The ‘why’ is the easy bit, the ‘what’ a little harder to understand

I have been following the recent WordPress challenge ‘Writing 101’ – you note that I say ‘following’ –  it should actually read ‘participating  in’ but I confess I have only added two posts instead of the intended post every day. (Sorry WP staffers, I fell by the wayside).

At the start, I really wanted to take part and answer the prompts with well thought out posts and if I can’t manage to get a post out there every day, what the heck am I doing joining up in the first place? But in my defence I also have a full-time job and the husband you will read about later. So a point for good intentions at least?

This started me thinking about blogging, why I do it and what I am hoping to achieve. The why is easy, I want to write, I have things to say,  having a blog is a way of getting my work and my thoughts out there, the second question I find harder to answer.

I started my blog exactly five years ago this weekend.  I had been thinking about retirement as my husband had taken early retirement and wanted me to do the same.  I had read reports in the press of the increasing numbers of people approaching retirement age, who wanted to carry on working, in some cases they just had to.  I wasn’t ready to retire then and I’m not now, but I thought that I would share my thoughts on my blog.  So my first post went out there ‘Some thoughts on retirement’.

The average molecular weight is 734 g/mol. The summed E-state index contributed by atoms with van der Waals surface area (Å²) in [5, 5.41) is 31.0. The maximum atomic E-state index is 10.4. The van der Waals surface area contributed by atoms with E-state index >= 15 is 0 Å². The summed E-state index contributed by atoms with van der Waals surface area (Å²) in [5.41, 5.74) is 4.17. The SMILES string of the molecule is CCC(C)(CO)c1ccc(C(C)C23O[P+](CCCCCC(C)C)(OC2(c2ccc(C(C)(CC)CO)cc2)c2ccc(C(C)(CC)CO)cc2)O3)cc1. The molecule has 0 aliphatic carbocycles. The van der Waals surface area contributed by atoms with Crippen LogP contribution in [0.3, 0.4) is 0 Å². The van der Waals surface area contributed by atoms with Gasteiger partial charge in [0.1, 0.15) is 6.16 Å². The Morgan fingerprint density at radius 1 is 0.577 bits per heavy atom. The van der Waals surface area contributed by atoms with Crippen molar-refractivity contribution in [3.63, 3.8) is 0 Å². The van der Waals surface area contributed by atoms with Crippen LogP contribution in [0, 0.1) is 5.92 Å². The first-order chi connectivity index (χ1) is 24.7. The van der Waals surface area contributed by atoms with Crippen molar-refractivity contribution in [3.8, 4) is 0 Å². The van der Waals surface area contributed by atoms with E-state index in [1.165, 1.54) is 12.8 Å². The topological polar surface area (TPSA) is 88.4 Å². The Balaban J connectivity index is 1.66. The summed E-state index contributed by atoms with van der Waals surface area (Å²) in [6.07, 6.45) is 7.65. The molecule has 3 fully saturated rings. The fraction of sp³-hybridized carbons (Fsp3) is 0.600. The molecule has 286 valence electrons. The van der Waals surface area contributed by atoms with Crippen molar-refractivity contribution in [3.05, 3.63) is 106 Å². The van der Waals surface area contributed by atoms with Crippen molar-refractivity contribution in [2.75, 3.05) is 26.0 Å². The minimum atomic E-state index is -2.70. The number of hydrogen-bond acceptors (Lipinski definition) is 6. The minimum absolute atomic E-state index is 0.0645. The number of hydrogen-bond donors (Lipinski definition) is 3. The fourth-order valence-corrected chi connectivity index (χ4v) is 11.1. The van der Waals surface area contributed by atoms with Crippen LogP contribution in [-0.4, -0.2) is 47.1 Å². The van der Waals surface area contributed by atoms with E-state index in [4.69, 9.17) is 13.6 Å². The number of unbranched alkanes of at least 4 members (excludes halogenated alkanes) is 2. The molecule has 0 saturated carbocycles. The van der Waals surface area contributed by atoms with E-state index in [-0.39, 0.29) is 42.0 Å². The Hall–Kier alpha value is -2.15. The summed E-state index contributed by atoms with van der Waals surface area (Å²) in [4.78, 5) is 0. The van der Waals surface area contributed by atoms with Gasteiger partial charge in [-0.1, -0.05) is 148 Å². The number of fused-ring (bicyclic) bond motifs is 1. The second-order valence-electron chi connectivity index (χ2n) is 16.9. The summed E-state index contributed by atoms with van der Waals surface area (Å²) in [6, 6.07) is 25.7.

I  thought it was a reasonably interesting subject and looked forward to a response from the blogosphere, but zilch – zero – nought – nix – nothing.

I was disappointed, realising  that I cared more than I thought I would about the fact no-one had read my blog. I thought about this ‘rejection’ for a while, then reasoned that obviously there must be a lot of other bloggers on WordPress discussing more interesting things than retirement. (Yes, I was that naive)